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This is a guest post from Keith Bradbury, Executive Director of Drug Information at Medco Health Solutions, Inc.

Biosimilar drugs to gain greater priority as decade progresses

The Patient Protection and Affordable Care Act will heighten the degree of competition in the field of biotech drugs, a fast growing area of drug therapy that is accounting for a larger portion of drug spending. The law creates a pathway for biosimilars, which are comparable versions of biologics and are also known as “follow on biologics,” to enter the marketplace. These medicines could create a wave of lower cost competition in the biotech industry starting in 2013, leading to savings by as much as 30 percent for some of the costliest drugs.

Biologic and recombinant drugs have been instrumental in treating a variety of conditions such as cancer, diabetes, immune deficiency, metabolic disorders, and autoimmune conditions, as well as rare medical conditions such as Pompe disease, Fabry disease and Gaucher disease. The difficulty making these drugs, the absence of competition and small patient populations in which some of these drugs are used has made biologics among the most expensive drugs currently prescribed, ranging from $6,000 to more than $400,000 annually.

The Congressional Budget Office had projected $25 billion in total savings from biosimilars between 2009 and 2018. Others have estimated substantially larger savings. For employers, health plans and patients, this could represent substantial relief from the double digit growth rates of specialty drug spending. According to Medco Health Solution’s 2010 Drug Trend Report, spending on specialty drugs, a group of drugs that is mostly recombinant proteins, represented 5.6 percent of overall prescription costs in 2003, but by 2009, the figure had soared to 14.2 percent.

Biosimilars will have to undergo analytical studies to demonstrate that they’re “highly similar to the reference product notwithstanding minor differences in clinically inactive components.” The biosimilar must utilize the “same mechanisms of action” and follow the same prescribing instructions and indications as the original product. In other words, there can be no clinically meaningful differences between the biosimilar and the reference product in regards to safety, purity, and potency. The FDA will determine the level of clinical studies needed for biosimilar drugs to gain approval, but some will likely be needed. Also, cross-over studies will be needed to allow a determination of interchangeability.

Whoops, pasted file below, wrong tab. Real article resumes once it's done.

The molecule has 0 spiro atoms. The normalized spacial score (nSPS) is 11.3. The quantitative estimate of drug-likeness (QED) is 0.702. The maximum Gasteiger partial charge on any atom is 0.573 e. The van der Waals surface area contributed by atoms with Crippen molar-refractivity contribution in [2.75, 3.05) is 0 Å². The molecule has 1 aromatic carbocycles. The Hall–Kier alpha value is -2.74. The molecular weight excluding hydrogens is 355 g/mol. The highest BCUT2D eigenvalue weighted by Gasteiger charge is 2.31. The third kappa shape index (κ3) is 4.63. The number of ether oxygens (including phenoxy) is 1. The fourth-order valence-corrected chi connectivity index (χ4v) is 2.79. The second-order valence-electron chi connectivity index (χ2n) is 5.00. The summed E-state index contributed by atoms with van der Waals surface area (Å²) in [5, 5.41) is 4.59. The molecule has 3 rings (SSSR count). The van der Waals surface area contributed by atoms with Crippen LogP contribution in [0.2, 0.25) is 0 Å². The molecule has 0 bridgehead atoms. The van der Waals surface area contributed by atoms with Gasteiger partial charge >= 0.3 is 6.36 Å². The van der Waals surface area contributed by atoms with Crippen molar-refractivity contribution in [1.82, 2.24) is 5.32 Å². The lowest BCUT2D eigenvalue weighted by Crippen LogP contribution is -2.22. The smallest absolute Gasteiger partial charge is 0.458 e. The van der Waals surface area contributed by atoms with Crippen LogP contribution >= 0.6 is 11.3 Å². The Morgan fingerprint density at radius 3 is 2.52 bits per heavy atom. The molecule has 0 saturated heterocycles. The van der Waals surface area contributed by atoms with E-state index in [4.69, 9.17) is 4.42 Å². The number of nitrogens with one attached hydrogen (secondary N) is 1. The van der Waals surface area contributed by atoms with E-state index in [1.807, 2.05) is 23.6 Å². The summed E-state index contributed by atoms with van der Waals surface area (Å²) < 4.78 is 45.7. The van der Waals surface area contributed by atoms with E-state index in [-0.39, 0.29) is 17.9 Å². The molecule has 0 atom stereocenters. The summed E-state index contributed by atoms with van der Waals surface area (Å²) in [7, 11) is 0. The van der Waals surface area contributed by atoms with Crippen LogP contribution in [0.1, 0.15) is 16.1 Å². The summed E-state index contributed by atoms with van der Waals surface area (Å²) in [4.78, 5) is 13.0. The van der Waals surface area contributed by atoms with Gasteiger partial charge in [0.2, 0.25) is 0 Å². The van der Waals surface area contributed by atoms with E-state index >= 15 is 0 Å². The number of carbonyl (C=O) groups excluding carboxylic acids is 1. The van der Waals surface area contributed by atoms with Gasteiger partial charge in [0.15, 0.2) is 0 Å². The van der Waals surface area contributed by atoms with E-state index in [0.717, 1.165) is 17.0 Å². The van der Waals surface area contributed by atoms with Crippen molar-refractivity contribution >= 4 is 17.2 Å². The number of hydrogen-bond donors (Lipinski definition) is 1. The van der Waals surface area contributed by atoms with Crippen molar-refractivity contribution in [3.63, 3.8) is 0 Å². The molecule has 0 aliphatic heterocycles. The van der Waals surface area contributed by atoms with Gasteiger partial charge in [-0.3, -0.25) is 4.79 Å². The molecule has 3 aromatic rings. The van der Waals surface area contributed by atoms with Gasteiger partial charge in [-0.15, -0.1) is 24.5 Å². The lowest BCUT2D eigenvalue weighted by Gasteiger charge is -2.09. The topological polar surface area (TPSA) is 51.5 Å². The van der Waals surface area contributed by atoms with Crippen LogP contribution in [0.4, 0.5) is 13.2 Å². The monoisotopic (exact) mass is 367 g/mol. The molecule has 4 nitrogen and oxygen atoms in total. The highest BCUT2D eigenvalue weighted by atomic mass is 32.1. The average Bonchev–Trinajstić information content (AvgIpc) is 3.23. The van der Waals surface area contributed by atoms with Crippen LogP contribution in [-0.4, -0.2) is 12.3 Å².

There are significant protections for the makers of the original product. The law provides reference product biologic manufacturers 12 years of exclusivity for data used in the submission, starting from the date of FDA approval. That data is a necessary part of any filing for a biosimilar to gain approval under the pathway.
The marketplace for biosimilar drugs is likely to be competitive with some leading pharmaceutical makers – namely Eli Lilly, AstraZeneca, and Merck & Co. – entering the area. But biosimilars are not likely to be a significant force in the marketplace until 2014 or 2015.

The drug categories where we’re likely to see significant competition include the following:

  • Human growth hormones are likely to be among the first to face increased biosimilar competition, since they were among the first recombinant proteins to appear in the marketplace.